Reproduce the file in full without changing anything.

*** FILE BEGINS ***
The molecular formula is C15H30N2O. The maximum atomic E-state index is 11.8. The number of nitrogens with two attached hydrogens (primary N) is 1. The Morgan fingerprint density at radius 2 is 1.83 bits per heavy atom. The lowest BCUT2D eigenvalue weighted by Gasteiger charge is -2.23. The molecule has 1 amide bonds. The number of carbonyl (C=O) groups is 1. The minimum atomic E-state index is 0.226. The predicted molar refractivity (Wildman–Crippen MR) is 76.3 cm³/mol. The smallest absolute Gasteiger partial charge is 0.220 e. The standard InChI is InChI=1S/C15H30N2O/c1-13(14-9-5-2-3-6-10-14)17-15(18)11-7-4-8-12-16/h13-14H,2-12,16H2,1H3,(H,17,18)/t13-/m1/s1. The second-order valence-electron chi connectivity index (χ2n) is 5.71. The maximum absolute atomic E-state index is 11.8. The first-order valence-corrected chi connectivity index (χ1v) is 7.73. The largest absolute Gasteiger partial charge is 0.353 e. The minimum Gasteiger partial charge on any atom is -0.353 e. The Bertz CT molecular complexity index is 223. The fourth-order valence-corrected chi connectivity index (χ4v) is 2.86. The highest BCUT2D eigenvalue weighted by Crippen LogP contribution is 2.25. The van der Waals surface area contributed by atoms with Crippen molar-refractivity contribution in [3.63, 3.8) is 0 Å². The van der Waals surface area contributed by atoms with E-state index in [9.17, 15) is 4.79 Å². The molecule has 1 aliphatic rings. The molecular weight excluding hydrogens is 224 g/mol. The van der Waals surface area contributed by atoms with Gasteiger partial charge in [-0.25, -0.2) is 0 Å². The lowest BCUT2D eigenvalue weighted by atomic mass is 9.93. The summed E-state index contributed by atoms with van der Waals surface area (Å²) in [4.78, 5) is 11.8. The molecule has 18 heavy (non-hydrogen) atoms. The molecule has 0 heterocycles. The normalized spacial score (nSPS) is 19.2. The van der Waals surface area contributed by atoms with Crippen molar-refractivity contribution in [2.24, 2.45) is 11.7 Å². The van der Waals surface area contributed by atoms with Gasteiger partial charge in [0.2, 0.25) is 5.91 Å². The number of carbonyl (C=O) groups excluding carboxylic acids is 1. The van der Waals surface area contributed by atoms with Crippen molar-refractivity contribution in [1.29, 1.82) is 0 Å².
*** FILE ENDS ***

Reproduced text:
The molecular formula is C15H30N2O. The maximum atomic E-state index is 11.8. The number of nitrogens with two attached hydrogens (primary N) is 1. The Morgan fingerprint density at radius 2 is 1.83 bits per heavy atom. The lowest BCUT2D eigenvalue weighted by Gasteiger charge is -2.23. The molecule has 1 amide bonds. The number of carbonyl (C=O) groups is 1. The minimum atomic E-state index is 0.226. The predicted molar refractivity (Wildman–Crippen MR) is 76.3 cm³/mol. The smallest absolute Gasteiger partial charge is 0.220 e. The standard InChI is InChI=1S/C15H30N2O/c1-13(14-9-5-2-3-6-10-14)17-15(18)11-7-4-8-12-16/h13-14H,2-12,16H2,1H3,(H,17,18)/t13-/m1/s1. The second-order valence-electron chi connectivity index (χ2n) is 5.71. The maximum absolute atomic E-state index is 11.8. The first-order valence-corrected chi connectivity index (χ1v) is 7.73. The largest absolute Gasteiger partial charge is 0.353 e. The minimum Gasteiger partial charge on any atom is -0.353 e. The Bertz CT molecular complexity index is 223. The fourth-order valence-corrected chi connectivity index (χ4v) is 2.86. The highest BCUT2D eigenvalue weighted by Crippen LogP contribution is 2.25. The van der Waals surface area contributed by atoms with Crippen molar-refractivity contribution in [3.63, 3.8) is 0 Å². The van der Waals surface area contributed by atoms with E-state index in [9.17, 15) is 4.79 Å². The molecule has 1 aliphatic rings. The molecular weight excluding hydrogens is 224 g/mol. The van der Waals surface area contributed by atoms with Gasteiger partial charge in [-0.25, -0.2) is 0 Å². The lowest BCUT2D eigenvalue weighted by atomic mass is 9.93. The summed E-state index contributed by atoms with van der Waals surface area (Å²) in [4.78, 5) is 11.8. The molecule has 18 heavy (non-hydrogen) atoms. The molecule has 0 heterocycles. The normalized spacial score (nSPS) is 19.2. The van der Waals surface area contributed by atoms with Crippen molar-refractivity contribution in [2.24, 2.45) is 11.7 Å². The van der Waals surface area contributed by atoms with Gasteiger partial charge in [0.2, 0.25) is 5.91 Å². The number of carbonyl (C=O) groups excluding carboxylic acids is 1. The van der Waals surface area contributed by atoms with Crippen molar-refractivity contribution in [1.29, 1.82) is 0 Å².